​I wanted to send a thank you out to Martin Skolnick at Cushman & Wakefield in Kingston, ON for sharing the idea of commercial property owners renting out space to tiny homeowners until the site is scheduled for development. This is a real win-win idea because developers can get an income from undeveloped land that could off-set property taxes, as well as having the tiny homeowners on the property, thereby helping maintain the grounds and prevent vandalism.

This could potentially provide rental space for many tiny homeowners in desirable locations in a city. Where the developer didn’t want to provide any services, the tiny homes would need to be able to operate totally off-grid, but we see this as a small price to pay for in-city locations. As some development sites can be vacant for years while going through the design, planning, permit, and other processes using them as temporary Pocket Communities for tiny homes make sense.

We feel that through an application and annual permit process, the city would be able to manage and control the Pocket Community to ensure that the tiny homeowners appreciate that living tiny in the city is a privilege, not a right. The responsibility to integrate into the community where tiny homes park, lies with the tiny homeowners.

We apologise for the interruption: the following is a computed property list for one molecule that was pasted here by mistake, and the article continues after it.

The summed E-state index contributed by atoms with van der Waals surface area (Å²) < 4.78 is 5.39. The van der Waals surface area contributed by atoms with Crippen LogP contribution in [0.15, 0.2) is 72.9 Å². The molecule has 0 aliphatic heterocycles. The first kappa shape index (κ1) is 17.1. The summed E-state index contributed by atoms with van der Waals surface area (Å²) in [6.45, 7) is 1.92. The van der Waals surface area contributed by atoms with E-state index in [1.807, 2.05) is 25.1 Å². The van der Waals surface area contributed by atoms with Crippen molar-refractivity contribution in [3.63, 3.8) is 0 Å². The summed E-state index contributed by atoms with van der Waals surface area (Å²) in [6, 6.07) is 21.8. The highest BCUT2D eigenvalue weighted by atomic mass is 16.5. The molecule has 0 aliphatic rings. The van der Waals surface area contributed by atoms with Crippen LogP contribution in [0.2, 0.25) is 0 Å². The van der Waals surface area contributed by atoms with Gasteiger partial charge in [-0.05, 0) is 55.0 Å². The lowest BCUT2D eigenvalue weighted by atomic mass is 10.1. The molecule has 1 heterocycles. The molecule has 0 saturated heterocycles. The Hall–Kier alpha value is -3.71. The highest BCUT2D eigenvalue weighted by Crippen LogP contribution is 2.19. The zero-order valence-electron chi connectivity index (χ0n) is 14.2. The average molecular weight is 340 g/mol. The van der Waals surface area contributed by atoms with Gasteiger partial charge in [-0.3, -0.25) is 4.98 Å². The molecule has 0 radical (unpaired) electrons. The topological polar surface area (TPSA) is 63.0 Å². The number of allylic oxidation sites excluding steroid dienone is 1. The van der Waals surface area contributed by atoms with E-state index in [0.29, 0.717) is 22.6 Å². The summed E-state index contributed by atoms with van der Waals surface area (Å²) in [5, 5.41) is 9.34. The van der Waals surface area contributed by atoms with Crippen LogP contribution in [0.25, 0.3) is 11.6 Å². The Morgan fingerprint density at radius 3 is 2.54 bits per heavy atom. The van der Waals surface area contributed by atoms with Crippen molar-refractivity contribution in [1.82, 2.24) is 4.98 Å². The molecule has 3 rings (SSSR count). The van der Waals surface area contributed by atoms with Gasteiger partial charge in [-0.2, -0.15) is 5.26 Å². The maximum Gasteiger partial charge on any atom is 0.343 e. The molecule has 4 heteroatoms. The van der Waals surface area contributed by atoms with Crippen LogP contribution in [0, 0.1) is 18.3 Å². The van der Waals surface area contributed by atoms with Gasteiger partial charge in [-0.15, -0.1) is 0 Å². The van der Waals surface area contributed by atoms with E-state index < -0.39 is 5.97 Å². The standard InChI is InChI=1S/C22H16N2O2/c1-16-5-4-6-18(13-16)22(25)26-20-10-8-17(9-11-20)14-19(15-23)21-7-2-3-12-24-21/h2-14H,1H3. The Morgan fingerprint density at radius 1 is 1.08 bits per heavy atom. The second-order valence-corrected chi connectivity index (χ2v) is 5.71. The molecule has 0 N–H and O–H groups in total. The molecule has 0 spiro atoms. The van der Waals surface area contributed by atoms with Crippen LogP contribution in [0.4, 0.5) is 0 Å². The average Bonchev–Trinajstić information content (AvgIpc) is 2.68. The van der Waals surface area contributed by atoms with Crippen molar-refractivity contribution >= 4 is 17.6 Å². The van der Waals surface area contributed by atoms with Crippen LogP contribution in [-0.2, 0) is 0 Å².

While we have thought that the best way to build and operate Pocket Communities was using a coop model, where a cooperative would own the land and rent it out to tiny homeowners/members, we can’t ignore the creative sensibility of this idea. Using undeveloped commercial, light industrial or other investment type lands to quickly get more spaces, in key locations, available for tiny homeowners is just brilliant.